Be careful in the cache of artistic enterprise, you just might trip over something, which is not what artist Robert Gober, his surrogate-phallic foot pictured left, was thinking, or maybe it was, or maybe thinking is our way of running away from the void, which, in better days, was known as truth, before the post-fuckturalists got to it; or maybe we’re near the end of something, the one unknowable something that we know currently, the one where a search query for boyfriend pillow yields a pillow with a bisected fisting hole, because falling asleep alone or beside someone has never been so complicated, with our television-seared synapses and tiny odes to nature in loops of waterfalls and forest rain inside white noise sleep machines plugged into a wall with an alien black cord to teach us the forgotten narrative of who we were. SkyMall is mankind’s way of saying we’d rather look at shit conceived by schizophrenics than learn, via a group of racially diverse cartoons calmly dying, how to stay alive a little longer before the plane crashes. And of course you can’t say “plane crashes” in today’s cultural environment without invoking that historical moment comprised of a hundred frozen moments from different angles whose aggregate faux 360º view is stricken in the minds of all, the number of the perished paltry compared to what god did on his better days.
Evolution is a messy thing. It seems the better at life we become, the more obscene we look. “Toe shoes” may point to an end of human civilization, where consumerist ennui kind of took hold of us, lobotomized us with a spork. Every other New Yorker has a cartoon of a fish with legs crawling out of water on to land, a nod to the snarky Darwinian appropriation of the Christian Ichthys symbol. Atheists love arguing about God, which is not a good start. Of the many things Magritte got right, this is not a life. When our heirs discover us buried in nuclear ash, may they come across toe shoes. May they understand our sadness, how lost we became along the way. Go to a party and there’s that high-pitched voice talking about fun bullshit, often accompanied by aggressively inconsiderate perfume and a fruit-centric cocktail. Her perm costs more than your rent, and before you can grimace, before you can judge her $3,000 handbag, you realize she is humanity’s perfect mascot.
Funny how greek sculptures are missing something without their limbs missing. We expect it, deserve it. The amputation of time legitimizes its historicity. Never thought I would use the word historicity so may this inaugurate my end, as in demise not my ass. Never thought I’d be the guy using asshole words on a personal essay disguised as an “article,” which is a euphemism for blog post because blogs are ugly like the first thing inside a mirror in the morning. My heart used to break at music videos with lonely waify girls in them, now it breaks at the face of a guy with his limbs blown off for war whose origin and end people like to argue about, removed from the chunk-meat-on-gravel verity of it all. Our postcard to god is scrawled by a retard who forgot to place a stamp on it, and the former’s invoice to us is overnight expressed with no signature required.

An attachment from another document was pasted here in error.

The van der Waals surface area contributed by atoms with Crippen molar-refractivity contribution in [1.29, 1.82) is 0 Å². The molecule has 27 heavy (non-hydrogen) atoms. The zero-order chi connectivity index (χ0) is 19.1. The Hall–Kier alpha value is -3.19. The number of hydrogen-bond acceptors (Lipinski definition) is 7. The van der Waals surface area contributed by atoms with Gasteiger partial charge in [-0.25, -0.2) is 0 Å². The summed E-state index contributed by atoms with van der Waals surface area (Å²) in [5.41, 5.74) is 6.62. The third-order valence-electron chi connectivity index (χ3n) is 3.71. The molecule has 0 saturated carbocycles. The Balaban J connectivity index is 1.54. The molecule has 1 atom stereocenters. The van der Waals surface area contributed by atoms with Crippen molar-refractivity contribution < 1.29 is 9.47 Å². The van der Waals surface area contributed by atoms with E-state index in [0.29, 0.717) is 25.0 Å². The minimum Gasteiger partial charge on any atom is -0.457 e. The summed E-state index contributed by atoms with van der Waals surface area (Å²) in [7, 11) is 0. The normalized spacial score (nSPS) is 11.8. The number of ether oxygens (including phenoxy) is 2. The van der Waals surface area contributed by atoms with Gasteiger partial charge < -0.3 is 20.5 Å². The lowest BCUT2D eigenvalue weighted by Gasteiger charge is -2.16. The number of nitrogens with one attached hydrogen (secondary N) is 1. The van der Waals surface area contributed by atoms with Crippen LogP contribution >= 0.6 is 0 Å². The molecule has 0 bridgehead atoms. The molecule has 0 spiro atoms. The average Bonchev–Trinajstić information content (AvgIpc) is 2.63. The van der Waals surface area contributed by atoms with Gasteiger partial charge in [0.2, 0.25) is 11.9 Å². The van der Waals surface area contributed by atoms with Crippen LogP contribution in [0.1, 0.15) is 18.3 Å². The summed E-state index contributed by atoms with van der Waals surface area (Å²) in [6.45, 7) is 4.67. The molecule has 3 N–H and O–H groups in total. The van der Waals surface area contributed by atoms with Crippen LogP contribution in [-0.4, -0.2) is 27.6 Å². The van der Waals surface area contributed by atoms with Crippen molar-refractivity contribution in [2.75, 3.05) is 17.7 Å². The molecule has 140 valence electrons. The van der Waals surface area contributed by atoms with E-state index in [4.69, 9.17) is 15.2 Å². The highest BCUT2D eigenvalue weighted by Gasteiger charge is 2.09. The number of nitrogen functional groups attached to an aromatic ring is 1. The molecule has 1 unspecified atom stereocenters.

I’ve lost this war against myself, the war against the apparition of somebody I know, the phantom metronome of her pulse, sleeping on the floor next to her bed waiting though she wouldn’t come back that night, her at her boyfriend’s house, excavating love somehow from his arms, after my dad buried hers with a knife that night, us on the street in our pajamas, which might make for a good music video or memoir, but record and book deals are like a bowl without soup: it’s worthless without something warm inside. Everyone needs a boyfriend pillow, especially boys. My mom never replaced him — not my dad or her dad in particular, but the idea of someone. I didn’t know I was trying to be him for her, until my therapist said I was a codependent fuck, so placed a hundred dollar bill next to the tissue box on the side table and said don’t call me I’ll call you. I remember drinking Cognac from a paper bag on my way home that night, wondering if the scene made me hip. Here’s the thing about being hip: you still kneed your legs to walk straight. May this end, please, with the sound of birds the next morning — each call an homage to tiny mortal things, in a tree in real life outside your imagined window, or simply inside the kindness of a sleep machine that I saw and bought in a plane when I thought I might die.